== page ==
#15194389
Sandzak wrote:Guantanamo is a camp for a few houndred people... who were probably high-ranking Al Qaida members... whereas in East-Turkestan 1- 3 Million dissappeared behind bars.


That number keeps magically getting higher with each passing month. :lol:

Sandzak wrote:who were probably high-ranking Al Qaida members


Way to give the US the benefit of the doubt.

Hell, 22 of them were even Uyghurs not affilitated with any significant terror group. Irony of ironies.
#15194391
Sandzak wrote:Guantanamo is a camp for a few houndred people... who were probably high-ranking Al Qaida members... whereas in East-Turkestan 1- 3 Million dissappeared behind bars.


Actually, you're wrong. Any high rank officers would have been charged and trialled. The people in Guantanamo were prisoners in the wrong place at the right time. I guess some would have been low level insurgents. Others were just caught up in the conflict. The point of Guantanamo was to force out new intelligence through torture. The problem is if you don't know anything you will make it up to spare being drowned. So you can thank Guantanamo for some of the worse intelligence going.
#15194394
Fasces wrote:1) justifying the actions that led to more than a million dead in Iraq, Afghanistan, and Yemen, at the hands of US forces and their proxies (and millions more displaced,

The removal of Saddam was a noble, righteous and moral act. I'm deeply proud that I was one of the earliest supporters for the invasion. An invasion that brought majority rule to Iraq. Shia rule is not ideal, but it is better to have the Shia majority in charge, with Kurdish autonomy than the Sunni terrorist minority. The carnage in Iraq is in significant part the responsibility of western lefties. Their support for Saddam's regime gave hope to Iraq's Sunni Arab Muslim terrorists that their rule could be restored. Could things have been done better in Iraq? Yes certainly if the Shia Militia's had been unleashed earlier many innocent Shia, Kurdish and democracy supporting Sunni Arab lives could have been saved. I personally called for this.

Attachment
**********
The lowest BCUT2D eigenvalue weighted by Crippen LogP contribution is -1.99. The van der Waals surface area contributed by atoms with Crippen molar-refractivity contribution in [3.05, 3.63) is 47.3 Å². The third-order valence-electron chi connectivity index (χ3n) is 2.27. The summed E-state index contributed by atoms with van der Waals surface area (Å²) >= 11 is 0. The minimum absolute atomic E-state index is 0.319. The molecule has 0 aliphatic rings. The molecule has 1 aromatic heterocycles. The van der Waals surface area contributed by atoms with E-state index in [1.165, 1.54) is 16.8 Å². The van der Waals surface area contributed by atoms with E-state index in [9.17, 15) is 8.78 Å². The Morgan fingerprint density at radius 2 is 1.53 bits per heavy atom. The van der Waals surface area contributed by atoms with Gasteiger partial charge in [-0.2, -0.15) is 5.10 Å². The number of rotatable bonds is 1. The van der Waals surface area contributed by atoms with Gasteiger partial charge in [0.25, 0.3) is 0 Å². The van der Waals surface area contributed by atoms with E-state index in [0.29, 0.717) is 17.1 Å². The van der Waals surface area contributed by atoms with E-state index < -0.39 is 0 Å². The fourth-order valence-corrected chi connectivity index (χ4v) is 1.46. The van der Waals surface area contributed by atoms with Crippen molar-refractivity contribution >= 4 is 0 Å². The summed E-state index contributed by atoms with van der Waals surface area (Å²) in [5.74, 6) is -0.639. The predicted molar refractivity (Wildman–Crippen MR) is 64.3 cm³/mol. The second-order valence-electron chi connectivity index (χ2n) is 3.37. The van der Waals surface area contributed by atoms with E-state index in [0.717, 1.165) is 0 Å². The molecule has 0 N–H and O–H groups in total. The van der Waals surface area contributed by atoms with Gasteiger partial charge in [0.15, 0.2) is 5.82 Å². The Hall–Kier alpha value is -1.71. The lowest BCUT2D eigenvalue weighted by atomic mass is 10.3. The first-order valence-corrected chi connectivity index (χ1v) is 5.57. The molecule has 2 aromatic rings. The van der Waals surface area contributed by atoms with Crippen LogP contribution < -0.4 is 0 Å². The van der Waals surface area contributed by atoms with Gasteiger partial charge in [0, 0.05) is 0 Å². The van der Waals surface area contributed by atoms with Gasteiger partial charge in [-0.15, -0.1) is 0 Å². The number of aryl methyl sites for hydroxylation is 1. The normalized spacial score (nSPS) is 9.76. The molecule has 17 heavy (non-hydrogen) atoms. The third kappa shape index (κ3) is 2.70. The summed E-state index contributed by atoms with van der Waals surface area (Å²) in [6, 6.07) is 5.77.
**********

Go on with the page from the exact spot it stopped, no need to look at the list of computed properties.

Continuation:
I certainly did not support the western involvement in Yemen, again the Shia were the progressive if not ideal forces. I'm no fan of Biden but I praised his decision to reduce American support for the Saudi terror machine and its allies in Yemen. But actions in Yemen in no way negate the great good that Bush and Blair did in Iraq.
#15194415
Fasces wrote:Wtf was your point then?

All I said was that China's approach to repressing Uyghur's in the name of counter-terrorism and combatting reactionary Islamism was repressive, but preferable to the American approach of bombing them, their families, their jobs, and their nations.

I'm sure a better approach exists, but the Western narrative is not only poorly constructed and exaggerated (and is now falling apart entirely) but was constructed entirely to serve a nefarious purpose - 1) justifying the actions that led to more than a million dead in Iraq, Afghanistan, and Yemen, at the hands of US forces and their proxies (and millions more displaced, not to mention the ripple effects of having an entire generation victim to foreign invasion and conflict) while 2) manufacturing consent for the next wave of imperialist atrocity by Western capital.

On the problem of "How do deal with radical Islamic terrorism", the US answer was to wage war, and the Chinese answer was to use big data analytics to identify at-risk populations, then invest in vocational training, language training, and political/social education in attempt to integrate these populations into the Chinese state.